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Wondering if you could turn your macramé skills into a money-making biz? Looking for tips on how to sustain and grow your business? Dreaming of a time you can stop answering to others and be your own boss?
We hear you. In our monthly Entrepreneurship 101 series, we ask female entrepreneurs what it takes to run their own businesses, so you can learn from their mistakes and successes.
Jenn Hyman and Jenny Fleiss are the founders of Rent The Runway, a website that lets you rent designer dresses for a fraction of their cost. (We’ve recommended it for wedding season, along with other money-saving tips.) They realized that many women have a closet full of clothes but still find themselves without the perfect dress for a special event. So, they took on the macho world of venture capital, convincing a room full of men they had what it takes to run a successful company.
We talked with Fleiss and Hyman about their adventures in retail, how they found the confidence to pitch their idea and what skill they think every woman should have.
Tell me about your decision to leave your full-time job.
Jenny Fleiss: I was working in finance, and it wasn’t an industry I was really passionate about. It was good for my resume, but I knew deep down it wasn’t the best use of my skills. Deciding to leave was a little bit about getting up the courage, but it was also about putting a marker down and saying, “If I don’t make a decision by this time . . . ”
Were you really interested in fashion before starting RTR?
Jenn Hyman: I always loved fashion–I grew up as a shopaholic. I see shopping as a way to explore a new city and get a grasp on the culture. Women express their emotions through what they buy and wear.
Jenny Fleiss: I grew up on 59th Street in New York, surrounded by department stores. I used to view fashion as functional. I’m a great test case: Rent The Runway enabled me to experiment, and now I love fashion.
Read on for to hear what advice the RTR ladies have for women who want to start their own thing.
How would you advise women who want to start a business but don’t have the business experience you two had?
Jenn Hyman: Everyone needs to assess the skill sets needed for the business, and if they don’t have skills, figure out how to bring on partners with complementary skill sets. I came from sales and marketing; Jenny came from a finance background. When we were building the team, we always asked ourselves what the new person we were hiring was adding. If you don’t have specific experience, find those key people before trying to raise funding.
Putting together the team is the best part of business, but also the most challenging. We’re always looking for new talent.
What piece of advice would you give to women presenting to male-dominated venture capital firms?
Jenn Hyman: Know your audience. When we were pitching RTR, we were meeting older men, and we had to adapt presentations to them.
Jenny Fleiss: My piece of advice: Think about their decision-making process. They want to see how quickly an entrepreneur can eliminate risk. Will women rent dresses? Will they return them in good condition? Will designers work with us? We had to answer all these questions and show them how we’d eliminate the risk.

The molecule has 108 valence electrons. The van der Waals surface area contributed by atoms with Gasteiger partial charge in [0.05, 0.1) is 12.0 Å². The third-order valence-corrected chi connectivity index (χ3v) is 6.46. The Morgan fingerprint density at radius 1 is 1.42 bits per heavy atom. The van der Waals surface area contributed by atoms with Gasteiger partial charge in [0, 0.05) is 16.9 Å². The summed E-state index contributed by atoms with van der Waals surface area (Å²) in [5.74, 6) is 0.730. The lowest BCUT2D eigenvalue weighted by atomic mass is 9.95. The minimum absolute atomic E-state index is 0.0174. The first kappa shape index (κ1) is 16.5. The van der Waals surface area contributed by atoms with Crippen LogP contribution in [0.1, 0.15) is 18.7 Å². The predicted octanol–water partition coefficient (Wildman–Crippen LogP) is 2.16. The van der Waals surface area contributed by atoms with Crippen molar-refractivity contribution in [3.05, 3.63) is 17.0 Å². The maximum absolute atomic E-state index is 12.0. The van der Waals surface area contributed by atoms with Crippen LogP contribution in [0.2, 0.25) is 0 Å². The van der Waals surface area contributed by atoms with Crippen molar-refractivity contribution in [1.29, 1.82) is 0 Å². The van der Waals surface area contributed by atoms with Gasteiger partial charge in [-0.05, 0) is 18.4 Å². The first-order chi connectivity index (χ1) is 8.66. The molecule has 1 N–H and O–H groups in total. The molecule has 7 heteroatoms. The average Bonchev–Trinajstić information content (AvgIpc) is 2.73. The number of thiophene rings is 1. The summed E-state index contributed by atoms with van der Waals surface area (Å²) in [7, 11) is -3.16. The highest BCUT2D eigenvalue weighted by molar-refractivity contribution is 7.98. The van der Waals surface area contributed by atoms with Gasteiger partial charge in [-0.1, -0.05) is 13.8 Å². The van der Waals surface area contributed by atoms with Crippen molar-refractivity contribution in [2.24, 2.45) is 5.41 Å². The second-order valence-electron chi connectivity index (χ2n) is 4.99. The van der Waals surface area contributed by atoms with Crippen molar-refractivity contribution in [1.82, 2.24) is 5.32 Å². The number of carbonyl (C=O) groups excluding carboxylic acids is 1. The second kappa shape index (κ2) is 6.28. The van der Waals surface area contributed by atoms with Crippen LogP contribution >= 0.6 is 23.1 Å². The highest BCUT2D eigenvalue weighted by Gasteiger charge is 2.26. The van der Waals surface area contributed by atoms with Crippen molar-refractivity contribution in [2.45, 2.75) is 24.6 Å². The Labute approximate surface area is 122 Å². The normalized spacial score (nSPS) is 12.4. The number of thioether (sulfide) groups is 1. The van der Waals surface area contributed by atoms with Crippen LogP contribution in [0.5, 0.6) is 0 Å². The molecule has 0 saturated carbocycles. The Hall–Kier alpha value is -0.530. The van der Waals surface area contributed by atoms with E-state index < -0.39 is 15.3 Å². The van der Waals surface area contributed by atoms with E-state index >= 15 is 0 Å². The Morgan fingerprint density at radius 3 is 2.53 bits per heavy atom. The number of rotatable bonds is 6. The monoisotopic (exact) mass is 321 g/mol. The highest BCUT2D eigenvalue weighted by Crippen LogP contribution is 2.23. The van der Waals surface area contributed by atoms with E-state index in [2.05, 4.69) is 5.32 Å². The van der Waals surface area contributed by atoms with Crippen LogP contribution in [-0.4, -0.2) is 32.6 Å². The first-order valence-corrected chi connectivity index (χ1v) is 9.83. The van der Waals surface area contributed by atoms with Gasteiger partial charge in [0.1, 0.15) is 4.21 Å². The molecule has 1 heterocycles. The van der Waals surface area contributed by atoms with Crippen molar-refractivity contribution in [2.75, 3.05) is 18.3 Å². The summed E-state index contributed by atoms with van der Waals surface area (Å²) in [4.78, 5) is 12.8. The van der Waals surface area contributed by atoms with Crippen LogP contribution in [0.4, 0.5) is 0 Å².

Jenn Hyman: You have to have confidence–women struggle with this. We were launching a new and different idea, so we heard a lot of nos before we heard any yeses. When you hear “No,” you have to listen to why it’s a no, change direction, but remain confident that your underlying business idea is sound.
Did you do any testing before you launched the business?
Jenny Fleiss: For most businesses that are consumer-facing, you can test. You want to answer specific questions one test at a time. Will they rent the dresses? Will they ruin them? How do we ship them?
Jenny Fleiss: We learned the most from sales associates in stores or people who were entry-level working for designers. It wasn’t just meeting with CEOs. Great ideas come from everywhere.
What did you learn from sales associates?
Jenny Fleiss: We learned that women never bring just one style into the dressing room–they bring multiple sizes and styles. So we realized we needed to replicate the dressing room experience. That’s why we allow women to rent a second style for $25. It’s fundamental to getting women to try new brands. I learned that from a 23-year-old on the floor.
How do you two share responsibilities?
Jenny Fleiss: We have great complementary skill sets. Jenn is great at rallying around ideas. I play a role in execution. Jenn spends time with customer-facing issues; I spend time on the back end.
Looking back, what do you wish you knew before starting?
Jenny Fleiss: Many things! I wish I had a technology background going into it. Business schools, colleges and high schools should teach women about technology.
Jenn Hyman: I agree with Jenny: I will be on a mission to change the education system and to teach people computer science earlier. I wish I had had more experience online. To come into this industry without that knowledge was a handicap. Lots of people have ideas, but few turn them into successful businesses. What does it take?
Jenn Hyman: You have to have confidence in the concept. Having a co-founder has been helpful, because it’s having a cheerleader by your side. Also, you need to derive ideas from a team and from other people.
Jenny Fleiss: Execute–stop talking about it and just do it. If you talk about it for another month, you still may not get it right. There are no mistakes–only opportunities. Be scrappy, and don’t let anything be an obstacle or an excuse.